Human resource is an invaluable asset in any organization. It refers to all the people that work in the organization to make it operational, as well as all the development and management of your employees to increase performance and business success.
The right human resource, when placed in the right environment and in the right role, based on the competency and abilities of the employees, helps organizations reach greater heights and achieve goals and objectives on time.
You cannot rely only on tools and technology alone to run successful organizations; it is the human resource, the people who work with the tools and technology that enable you to take the organization and business to success.
So, finding the right employees for any given job is a critical aspect for business success. As such, it is vital that you evaluate the abilities and personalities of the persons you are hiring or assigning roles in a business before giving them the responsibility to perform those tasks.
In an ideal situation, a job specification should match with the employee’s abilities and qualifications. The employee should possess characteristics that suit the job profile well. For example, from a human resource management perspective, it is important for employees to possess good communication skills, decision-making, and teamwork, depending on the vacant role or position in a business.
All those traits are among the most highly coveted qualities by human resource managers and organizations. But how do you analyze and evaluate a person’s capabilities and personalities to ensure they are a good fit for a given role in a company, business, or organization?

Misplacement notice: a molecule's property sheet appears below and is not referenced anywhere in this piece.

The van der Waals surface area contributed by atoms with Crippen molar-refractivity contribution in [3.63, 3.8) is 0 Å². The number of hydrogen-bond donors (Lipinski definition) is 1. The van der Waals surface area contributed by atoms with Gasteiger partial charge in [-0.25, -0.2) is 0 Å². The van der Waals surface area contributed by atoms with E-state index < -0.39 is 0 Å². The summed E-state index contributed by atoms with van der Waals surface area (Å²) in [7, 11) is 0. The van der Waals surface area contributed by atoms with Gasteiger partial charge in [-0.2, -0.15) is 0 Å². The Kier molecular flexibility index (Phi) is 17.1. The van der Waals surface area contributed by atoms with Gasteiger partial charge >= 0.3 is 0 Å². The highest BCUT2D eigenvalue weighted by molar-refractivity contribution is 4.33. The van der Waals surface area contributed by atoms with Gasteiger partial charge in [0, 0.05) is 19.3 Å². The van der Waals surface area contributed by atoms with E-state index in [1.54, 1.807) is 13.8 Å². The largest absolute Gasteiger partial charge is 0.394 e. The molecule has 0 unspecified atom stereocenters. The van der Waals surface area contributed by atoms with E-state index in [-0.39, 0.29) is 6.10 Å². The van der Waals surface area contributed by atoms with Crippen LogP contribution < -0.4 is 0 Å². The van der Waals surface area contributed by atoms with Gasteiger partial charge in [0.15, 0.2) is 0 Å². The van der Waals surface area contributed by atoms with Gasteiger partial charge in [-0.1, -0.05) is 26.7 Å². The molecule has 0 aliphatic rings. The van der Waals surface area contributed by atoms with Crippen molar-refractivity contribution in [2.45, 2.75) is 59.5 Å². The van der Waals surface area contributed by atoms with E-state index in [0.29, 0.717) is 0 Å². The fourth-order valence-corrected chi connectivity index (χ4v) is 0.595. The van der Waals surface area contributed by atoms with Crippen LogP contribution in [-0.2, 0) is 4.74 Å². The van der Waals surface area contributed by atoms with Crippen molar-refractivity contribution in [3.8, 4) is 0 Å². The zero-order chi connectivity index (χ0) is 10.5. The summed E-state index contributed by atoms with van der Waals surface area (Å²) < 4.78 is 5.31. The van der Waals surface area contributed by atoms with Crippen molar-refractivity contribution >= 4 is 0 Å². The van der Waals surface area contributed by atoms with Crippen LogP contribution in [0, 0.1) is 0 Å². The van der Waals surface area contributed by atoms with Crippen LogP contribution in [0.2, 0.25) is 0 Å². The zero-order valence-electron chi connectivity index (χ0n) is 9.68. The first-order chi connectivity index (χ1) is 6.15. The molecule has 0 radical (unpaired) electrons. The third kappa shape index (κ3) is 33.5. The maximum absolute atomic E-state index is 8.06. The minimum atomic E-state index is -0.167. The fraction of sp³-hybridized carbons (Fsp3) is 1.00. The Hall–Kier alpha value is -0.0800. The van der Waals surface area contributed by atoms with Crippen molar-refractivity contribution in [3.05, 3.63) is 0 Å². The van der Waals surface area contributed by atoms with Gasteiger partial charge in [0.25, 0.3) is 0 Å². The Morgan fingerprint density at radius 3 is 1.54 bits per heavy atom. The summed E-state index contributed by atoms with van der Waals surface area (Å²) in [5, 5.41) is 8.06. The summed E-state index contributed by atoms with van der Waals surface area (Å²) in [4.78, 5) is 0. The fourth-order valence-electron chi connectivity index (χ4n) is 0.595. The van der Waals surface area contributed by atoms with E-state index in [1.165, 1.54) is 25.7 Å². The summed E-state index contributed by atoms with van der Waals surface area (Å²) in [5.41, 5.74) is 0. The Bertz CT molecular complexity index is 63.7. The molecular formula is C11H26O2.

Well, you can take the candidate through a psychometric test.
Why You May Need to Take Job Candidates through Psychometric Tests
Psychometric Tests (also sometimes referred to as Aptitude Tests) are common in job interviews in many companies across the world, including Fortune 500 firms.
These tests come in a variety of forms and entail the theory and technique of psychological measurement to unearth the behavioral aspects of the candidate and profile the candidate’s personality to help in judging the suitability of the candidate for a job role.
Interviewing candidates alone is not enough to understand their psychological aspects. Psychometric tests by their very nature are unbiased, scientific, and designed to help in accurately gauging the abilities, personality, intelligence, and behaviour of the selected candidate.
An employer needs to understand the true qualities of a candidate as a wrong matched employee can negatively impact the business as a whole and affect operational efficiency of said business.
Common Types of Psychometric Test
To help you get a better understanding of these tests, it's important to list the most common types or categories of psychometric test available:
- Ability tests - These tests help in understanding the various skills the candidate possesses, ranging from communication, to problem solving, and manual dexterity. The tests also help to understand how a person thinks (critical thinking), makes decision (decision making), and more.